They've held it together for one more round, with trainer's tape and their underrated grit and the Mavericks' help. You couldn't be totally shocked if Dallas, which figures to be a lot looser in a what-the-heck Game 5, springs an upset Thursday night and finds a way to drag this thing to seven. Yet you also wouldn't be surprised if the Mavericks go meekly in Game 5 ... and you'll be flat-out stunned if Dallas could string three straight wins together to overturn its 3-1 deficit. The Kings aren't going to let this one slip.
Beating the Kings, even in Sacramento's current state, has simply been harder than Dallas thought. Which means that it's Mavericks owner Mark Cuban on the brink of deciding whether to divorce or re-commit to Don Nelson, how to re-sign Nash and Daniels, determining if there's still room for an Antoine (Walker) and an Antawn, and starting over in the quest to finally find the right pieces to put around The Big Three.
The really tough stuff.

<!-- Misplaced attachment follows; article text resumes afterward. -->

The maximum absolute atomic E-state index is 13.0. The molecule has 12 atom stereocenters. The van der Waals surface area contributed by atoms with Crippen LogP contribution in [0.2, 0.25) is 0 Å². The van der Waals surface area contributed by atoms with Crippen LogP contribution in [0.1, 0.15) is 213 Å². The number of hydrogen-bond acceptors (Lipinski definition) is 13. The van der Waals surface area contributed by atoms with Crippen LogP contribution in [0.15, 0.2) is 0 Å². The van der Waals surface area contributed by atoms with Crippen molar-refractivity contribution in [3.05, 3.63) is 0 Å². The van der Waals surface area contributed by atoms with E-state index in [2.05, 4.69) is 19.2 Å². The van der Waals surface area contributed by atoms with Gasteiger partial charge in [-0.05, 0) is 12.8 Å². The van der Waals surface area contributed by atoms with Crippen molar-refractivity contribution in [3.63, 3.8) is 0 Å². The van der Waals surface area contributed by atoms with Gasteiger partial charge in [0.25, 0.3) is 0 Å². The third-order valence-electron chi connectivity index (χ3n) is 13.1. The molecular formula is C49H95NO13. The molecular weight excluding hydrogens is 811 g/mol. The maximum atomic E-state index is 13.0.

Male of the Night
Peja Stojakovic. It takes some moxie to go into halftime having missed 10 straight shots -- after two bad games -- and then mark your return to the floor by hitting the next five shots. It also doesn't hurt the résumé to cap the evening with another game-saving defensive stand. Twice in four games, Dallas has attacked Stojakovic in the final seconds needing just two points to force overtime. Michael Finley didn't get a shot off against Peja at the end of Game 2 in that situation, and Steve Nash's heave barely drew iron at the buzzer in Game 4 when Stojakovic switched aggressively on a pick-and-roll to deny Nash an open look.
E-Mail of the Night
I was wondering how Andrei Kirilenko did not make the All-Defensive Team's first team. If a player ranks third in blocks per game and fourth in steals, what else does he have to do to gain some respect? I also think you have to look at the impact a player has on his team. Would the Spurs still be a good team without Bruce Bowen? Of course. Does the same hold true with Kirilenko and the Jazz?
Salt Lake City
STEIN: You'll have to blame the coaches this time. They're the ones who handle the All-Defensive Team voting. I'm pretty much president of the Bristol chapter of AK-47's fan club -- I had him on my ballot for Most Improved Player, Defensive Player of the Year and All-NBA honors. I saw what you saw.
Speak of the Night
"We all wanted the rock."
— Detroit's Rasheed Wallace, describing the Pistons' mood on a rare 109-point night ... and making a rare appearance on the quoteboard.
Stat of the Night
That's how many free throws Dallas missed in the first three games of the Sacramento series.
Stat of the Fright
That's how many free throws Dallas missed in a two-point loss in Game 4.